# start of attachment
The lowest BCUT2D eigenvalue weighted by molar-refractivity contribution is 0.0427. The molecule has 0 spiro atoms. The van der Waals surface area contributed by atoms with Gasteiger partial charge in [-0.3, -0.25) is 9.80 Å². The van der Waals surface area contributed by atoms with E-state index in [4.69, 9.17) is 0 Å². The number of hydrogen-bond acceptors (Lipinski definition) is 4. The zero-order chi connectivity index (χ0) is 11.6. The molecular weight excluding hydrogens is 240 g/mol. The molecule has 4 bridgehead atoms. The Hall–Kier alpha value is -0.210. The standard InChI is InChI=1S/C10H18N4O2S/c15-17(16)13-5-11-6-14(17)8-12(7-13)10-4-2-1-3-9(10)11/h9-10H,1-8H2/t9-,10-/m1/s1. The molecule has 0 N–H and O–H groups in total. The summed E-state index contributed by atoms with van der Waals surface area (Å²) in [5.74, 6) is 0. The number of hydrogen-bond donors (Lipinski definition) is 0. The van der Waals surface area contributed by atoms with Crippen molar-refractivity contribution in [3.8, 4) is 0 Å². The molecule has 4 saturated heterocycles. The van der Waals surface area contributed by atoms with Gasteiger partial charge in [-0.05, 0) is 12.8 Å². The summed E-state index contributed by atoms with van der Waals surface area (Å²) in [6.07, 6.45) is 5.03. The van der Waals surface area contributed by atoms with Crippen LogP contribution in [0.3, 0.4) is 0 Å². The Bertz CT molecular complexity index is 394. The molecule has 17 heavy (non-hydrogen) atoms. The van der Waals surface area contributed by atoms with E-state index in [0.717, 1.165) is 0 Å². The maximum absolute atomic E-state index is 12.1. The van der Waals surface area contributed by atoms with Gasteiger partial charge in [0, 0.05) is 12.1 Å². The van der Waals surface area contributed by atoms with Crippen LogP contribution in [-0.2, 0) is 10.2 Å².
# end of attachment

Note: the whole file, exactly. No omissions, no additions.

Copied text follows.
The lowest BCUT2D eigenvalue weighted by molar-refractivity contribution is 0.0427. The molecule has 0 spiro atoms. The van der Waals surface area contributed by atoms with Gasteiger partial charge in [-0.3, -0.25) is 9.80 Å². The van der Waals surface area contributed by atoms with E-state index in [4.69, 9.17) is 0 Å². The number of hydrogen-bond acceptors (Lipinski definition) is 4. The zero-order chi connectivity index (χ0) is 11.6. The molecular weight excluding hydrogens is 240 g/mol. The molecule has 4 bridgehead atoms. The Hall–Kier alpha value is -0.210. The standard InChI is InChI=1S/C10H18N4O2S/c15-17(16)13-5-11-6-14(17)8-12(7-13)10-4-2-1-3-9(10)11/h9-10H,1-8H2/t9-,10-/m1/s1. The molecule has 0 N–H and O–H groups in total. The summed E-state index contributed by atoms with van der Waals surface area (Å²) in [5.74, 6) is 0. The number of hydrogen-bond donors (Lipinski definition) is 0. The van der Waals surface area contributed by atoms with Crippen molar-refractivity contribution in [3.8, 4) is 0 Å². The molecule has 4 saturated heterocycles. The van der Waals surface area contributed by atoms with Gasteiger partial charge in [-0.05, 0) is 12.8 Å². The summed E-state index contributed by atoms with van der Waals surface area (Å²) in [6.07, 6.45) is 5.03. The van der Waals surface area contributed by atoms with Crippen LogP contribution in [0.3, 0.4) is 0 Å². The Bertz CT molecular complexity index is 394. The molecule has 17 heavy (non-hydrogen) atoms. The van der Waals surface area contributed by atoms with E-state index in [0.717, 1.165) is 0 Å². The maximum absolute atomic E-state index is 12.1. The van der Waals surface area contributed by atoms with Gasteiger partial charge in [0, 0.05) is 12.1 Å². The van der Waals surface area contributed by atoms with Crippen LogP contribution in [-0.2, 0) is 10.2 Å².